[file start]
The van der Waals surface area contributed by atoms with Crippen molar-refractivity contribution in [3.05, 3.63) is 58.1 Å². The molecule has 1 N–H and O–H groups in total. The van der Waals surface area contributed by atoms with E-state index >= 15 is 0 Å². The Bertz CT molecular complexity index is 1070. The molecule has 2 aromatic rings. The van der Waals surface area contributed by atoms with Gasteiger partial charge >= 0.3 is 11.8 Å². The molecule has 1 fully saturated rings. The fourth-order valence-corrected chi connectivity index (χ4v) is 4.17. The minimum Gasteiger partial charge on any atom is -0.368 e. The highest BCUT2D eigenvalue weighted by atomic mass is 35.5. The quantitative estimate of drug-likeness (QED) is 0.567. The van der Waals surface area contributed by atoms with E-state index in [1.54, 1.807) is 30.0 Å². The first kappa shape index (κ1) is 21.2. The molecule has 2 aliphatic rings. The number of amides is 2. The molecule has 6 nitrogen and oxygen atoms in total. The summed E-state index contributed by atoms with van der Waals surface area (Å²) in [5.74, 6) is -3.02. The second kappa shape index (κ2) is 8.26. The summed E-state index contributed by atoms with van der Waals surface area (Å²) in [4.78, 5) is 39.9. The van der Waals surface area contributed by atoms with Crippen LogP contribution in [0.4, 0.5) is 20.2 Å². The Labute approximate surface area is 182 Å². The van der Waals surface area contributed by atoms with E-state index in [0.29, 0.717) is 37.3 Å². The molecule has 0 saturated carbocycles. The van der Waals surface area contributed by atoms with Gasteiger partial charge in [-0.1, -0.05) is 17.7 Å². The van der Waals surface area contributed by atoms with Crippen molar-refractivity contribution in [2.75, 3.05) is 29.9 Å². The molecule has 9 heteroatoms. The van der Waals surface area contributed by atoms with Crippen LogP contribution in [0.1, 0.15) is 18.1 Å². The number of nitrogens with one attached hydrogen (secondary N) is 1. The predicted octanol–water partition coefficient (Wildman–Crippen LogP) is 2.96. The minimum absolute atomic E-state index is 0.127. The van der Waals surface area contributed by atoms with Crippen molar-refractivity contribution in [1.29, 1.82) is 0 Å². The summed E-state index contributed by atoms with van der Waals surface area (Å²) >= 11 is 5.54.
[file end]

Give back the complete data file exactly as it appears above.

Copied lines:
The van der Waals surface area contributed by atoms with Crippen molar-refractivity contribution in [3.05, 3.63) is 58.1 Å². The molecule has 1 N–H and O–H groups in total. The van der Waals surface area contributed by atoms with E-state index >= 15 is 0 Å². The Bertz CT molecular complexity index is 1070. The molecule has 2 aromatic rings. The van der Waals surface area contributed by atoms with Gasteiger partial charge >= 0.3 is 11.8 Å². The molecule has 1 fully saturated rings. The fourth-order valence-corrected chi connectivity index (χ4v) is 4.17. The minimum Gasteiger partial charge on any atom is -0.368 e. The highest BCUT2D eigenvalue weighted by atomic mass is 35.5. The quantitative estimate of drug-likeness (QED) is 0.567. The van der Waals surface area contributed by atoms with E-state index in [1.54, 1.807) is 30.0 Å². The first kappa shape index (κ1) is 21.2. The molecule has 2 aliphatic rings. The number of amides is 2. The molecule has 6 nitrogen and oxygen atoms in total. The summed E-state index contributed by atoms with van der Waals surface area (Å²) in [5.74, 6) is -3.02. The second kappa shape index (κ2) is 8.26. The summed E-state index contributed by atoms with van der Waals surface area (Å²) in [4.78, 5) is 39.9. The van der Waals surface area contributed by atoms with Crippen LogP contribution in [0.4, 0.5) is 20.2 Å². The Labute approximate surface area is 182 Å². The van der Waals surface area contributed by atoms with E-state index in [0.29, 0.717) is 37.3 Å². The molecule has 0 saturated carbocycles. The van der Waals surface area contributed by atoms with Gasteiger partial charge in [-0.1, -0.05) is 17.7 Å². The van der Waals surface area contributed by atoms with Crippen molar-refractivity contribution in [2.75, 3.05) is 29.9 Å². The molecule has 9 heteroatoms. The van der Waals surface area contributed by atoms with Crippen LogP contribution in [0.1, 0.15) is 18.1 Å². The number of nitrogens with one attached hydrogen (secondary N) is 1. The predicted octanol–water partition coefficient (Wildman–Crippen LogP) is 2.96. The minimum absolute atomic E-state index is 0.127. The van der Waals surface area contributed by atoms with Crippen molar-refractivity contribution in [1.29, 1.82) is 0 Å². The summed E-state index contributed by atoms with van der Waals surface area (Å²) >= 11 is 5.54.